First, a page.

1st Cor. 15; Heb. 9:24-28
There are three positions in Scripture where I the Lord Jesus Christ is presented to us, and all three we have in these few verses of Heb. 9 which I have just read. In the most forcible, and yet the tersest possible language, has the Spirit of God condensed, in these closing verses of Heb. 9, these three positions, in which we behold the blessed Lord Jesus Christ, viewed of course as a man. What He was in eternity is not the question here,—although that was all true,—but we have Him, in these verses, seen in this world, on the cross, dying, yea, dead. You have Him then gone up into heaven, at God’s right hand, where He now is; and, finally, He is presented as coming again. You have therefore the whole truth of Christ—known in this world, seen in this world, and to be seen—brought out in this passage. Of course there are many others, which I must refer to, in which the actions of the Lord Jesus Christ are brought before us, but I want just simply to fix this scripture upon the mind first of all. You have here Christ’s three appearings.
In verse 26 we find:—“But now once, in the end of the world, hath he appeared, to put away sin by the sacrifice of himself.” Then in verse 24 we find this:—He “is not entered into the holy places made with hands, which are the figures of the true; but into heaven itself, now to appear in the presence of God for us.” For us is an exceedingly blessed word. Whom does it mean? Those of whom the 15th chapter of 1st Corinthians speaks, when it says,—“They that are Christ’s at his coming.” He now appears in the presence of God for us. He represented us once in death; He represents us now in life; and what is the next thing? “Unto them that look for him shall he appear the second time, without sin, unto salvation.” He is coming to take us to glory. The truth of the Lord’s coming is one of the happiest things possible for the Christian, while it is a very solemn thing for a man who is not a Christian. By Christian I mean a real believer; I do not mean what you call a professor. When I say Christian, I mean the real thing, one who knows Christ,—one who really knows the Lord Jesus Christ as his Saviour. What a blessed thing to look for that Saviour! People may say,—“But you do not expect the Lord to come yet, do you?” That is exactly what I do expect; and the testimony of Scripture is so clear, and distinct, as to the Lord’s second coming, that I desire, with His help, to indicate the salient points thereof.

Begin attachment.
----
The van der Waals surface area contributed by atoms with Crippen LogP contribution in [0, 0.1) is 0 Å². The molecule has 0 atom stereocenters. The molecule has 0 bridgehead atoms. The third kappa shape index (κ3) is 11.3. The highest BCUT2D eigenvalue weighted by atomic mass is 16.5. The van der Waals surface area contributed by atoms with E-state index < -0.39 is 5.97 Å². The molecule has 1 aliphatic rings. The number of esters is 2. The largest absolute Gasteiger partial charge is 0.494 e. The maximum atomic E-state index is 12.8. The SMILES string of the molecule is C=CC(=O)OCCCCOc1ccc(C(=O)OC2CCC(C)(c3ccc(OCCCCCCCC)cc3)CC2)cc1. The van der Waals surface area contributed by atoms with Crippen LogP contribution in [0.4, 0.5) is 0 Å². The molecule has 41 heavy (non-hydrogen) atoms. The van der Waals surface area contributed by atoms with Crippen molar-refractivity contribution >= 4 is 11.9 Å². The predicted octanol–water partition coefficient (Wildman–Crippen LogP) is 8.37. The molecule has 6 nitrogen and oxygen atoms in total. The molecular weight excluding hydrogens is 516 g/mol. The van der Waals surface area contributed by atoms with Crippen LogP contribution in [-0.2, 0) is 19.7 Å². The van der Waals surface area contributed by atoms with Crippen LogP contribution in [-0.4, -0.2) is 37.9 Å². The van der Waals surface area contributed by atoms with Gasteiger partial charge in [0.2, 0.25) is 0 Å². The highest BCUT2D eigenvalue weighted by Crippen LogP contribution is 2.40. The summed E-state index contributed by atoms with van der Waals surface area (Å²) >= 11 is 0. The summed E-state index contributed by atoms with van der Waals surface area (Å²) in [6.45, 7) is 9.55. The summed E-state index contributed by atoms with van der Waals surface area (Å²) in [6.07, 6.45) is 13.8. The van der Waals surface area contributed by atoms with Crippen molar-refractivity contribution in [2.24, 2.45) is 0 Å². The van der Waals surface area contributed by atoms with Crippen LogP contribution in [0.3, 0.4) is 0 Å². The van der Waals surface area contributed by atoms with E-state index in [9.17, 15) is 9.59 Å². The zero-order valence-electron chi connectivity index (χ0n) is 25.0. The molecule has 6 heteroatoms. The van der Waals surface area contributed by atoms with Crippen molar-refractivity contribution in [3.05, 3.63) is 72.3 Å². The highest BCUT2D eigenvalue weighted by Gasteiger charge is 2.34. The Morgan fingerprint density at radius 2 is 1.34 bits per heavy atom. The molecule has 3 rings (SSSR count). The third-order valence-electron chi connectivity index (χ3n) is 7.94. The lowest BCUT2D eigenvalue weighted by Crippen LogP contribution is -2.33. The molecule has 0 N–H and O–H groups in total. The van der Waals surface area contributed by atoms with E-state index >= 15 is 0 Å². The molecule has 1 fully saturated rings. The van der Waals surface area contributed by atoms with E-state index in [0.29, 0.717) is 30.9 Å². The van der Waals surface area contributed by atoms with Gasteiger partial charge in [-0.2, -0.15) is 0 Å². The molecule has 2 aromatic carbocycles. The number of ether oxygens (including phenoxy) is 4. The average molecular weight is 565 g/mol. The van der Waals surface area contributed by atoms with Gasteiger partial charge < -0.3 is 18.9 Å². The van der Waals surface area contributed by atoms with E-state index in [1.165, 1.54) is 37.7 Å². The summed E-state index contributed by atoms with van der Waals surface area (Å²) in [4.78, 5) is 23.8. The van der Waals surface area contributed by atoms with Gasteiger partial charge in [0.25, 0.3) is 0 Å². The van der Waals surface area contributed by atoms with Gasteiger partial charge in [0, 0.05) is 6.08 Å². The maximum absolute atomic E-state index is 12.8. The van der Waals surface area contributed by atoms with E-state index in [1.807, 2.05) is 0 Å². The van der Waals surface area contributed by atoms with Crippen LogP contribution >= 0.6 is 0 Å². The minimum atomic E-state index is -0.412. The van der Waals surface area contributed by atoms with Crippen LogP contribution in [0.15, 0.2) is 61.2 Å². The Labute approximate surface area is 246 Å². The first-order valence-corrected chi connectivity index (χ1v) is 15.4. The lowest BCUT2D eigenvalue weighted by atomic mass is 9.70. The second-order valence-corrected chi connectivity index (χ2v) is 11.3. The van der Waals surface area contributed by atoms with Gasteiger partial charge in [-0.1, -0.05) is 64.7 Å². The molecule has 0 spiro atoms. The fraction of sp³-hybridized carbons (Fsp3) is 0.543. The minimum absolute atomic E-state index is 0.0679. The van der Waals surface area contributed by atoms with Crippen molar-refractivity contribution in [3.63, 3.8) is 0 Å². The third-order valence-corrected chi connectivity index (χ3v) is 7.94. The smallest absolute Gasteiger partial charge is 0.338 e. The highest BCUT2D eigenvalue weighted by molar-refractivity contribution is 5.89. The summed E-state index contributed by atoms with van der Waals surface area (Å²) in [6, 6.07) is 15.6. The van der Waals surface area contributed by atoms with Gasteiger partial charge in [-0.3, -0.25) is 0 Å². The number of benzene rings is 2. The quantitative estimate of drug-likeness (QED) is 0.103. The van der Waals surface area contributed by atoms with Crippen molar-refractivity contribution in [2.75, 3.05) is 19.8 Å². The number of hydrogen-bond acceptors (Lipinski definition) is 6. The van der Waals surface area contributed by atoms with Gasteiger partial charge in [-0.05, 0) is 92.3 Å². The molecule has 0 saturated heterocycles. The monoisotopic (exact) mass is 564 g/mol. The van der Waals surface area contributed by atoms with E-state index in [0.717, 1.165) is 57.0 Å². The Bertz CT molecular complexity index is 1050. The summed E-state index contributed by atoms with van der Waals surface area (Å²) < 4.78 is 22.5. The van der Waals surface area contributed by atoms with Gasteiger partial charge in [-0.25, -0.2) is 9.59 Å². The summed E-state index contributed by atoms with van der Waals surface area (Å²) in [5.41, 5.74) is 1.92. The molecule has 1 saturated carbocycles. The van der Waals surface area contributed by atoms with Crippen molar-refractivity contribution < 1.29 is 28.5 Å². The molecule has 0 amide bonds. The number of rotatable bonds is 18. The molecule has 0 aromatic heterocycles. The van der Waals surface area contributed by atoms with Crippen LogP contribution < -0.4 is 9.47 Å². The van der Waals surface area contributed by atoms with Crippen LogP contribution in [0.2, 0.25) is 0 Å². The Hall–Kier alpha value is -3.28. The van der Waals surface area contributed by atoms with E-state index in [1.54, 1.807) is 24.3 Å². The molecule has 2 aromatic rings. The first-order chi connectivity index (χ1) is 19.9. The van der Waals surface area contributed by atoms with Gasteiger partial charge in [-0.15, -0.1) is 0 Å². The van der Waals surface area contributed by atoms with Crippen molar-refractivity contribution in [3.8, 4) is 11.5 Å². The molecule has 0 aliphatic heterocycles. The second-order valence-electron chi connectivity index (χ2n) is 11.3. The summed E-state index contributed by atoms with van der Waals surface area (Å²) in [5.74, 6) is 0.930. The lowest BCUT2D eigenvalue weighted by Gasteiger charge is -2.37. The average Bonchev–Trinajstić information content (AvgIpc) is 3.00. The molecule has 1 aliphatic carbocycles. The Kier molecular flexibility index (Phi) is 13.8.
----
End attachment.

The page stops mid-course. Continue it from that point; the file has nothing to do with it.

If you take the trouble to search the Scriptures, you will find that, of the twenty-seven sections of which the New Testament is composed, no less than twenty-two speak to you of the return of the Lord Jesus. All the gospels, the Acts, every epistle of Paul (saving three), James, Peter, Jude, John (except his two minor epistles), and the Revelation, testify to it. Thus in almost every part of the New Testament Scriptures His return is always presented to us, as that which should be daily expected.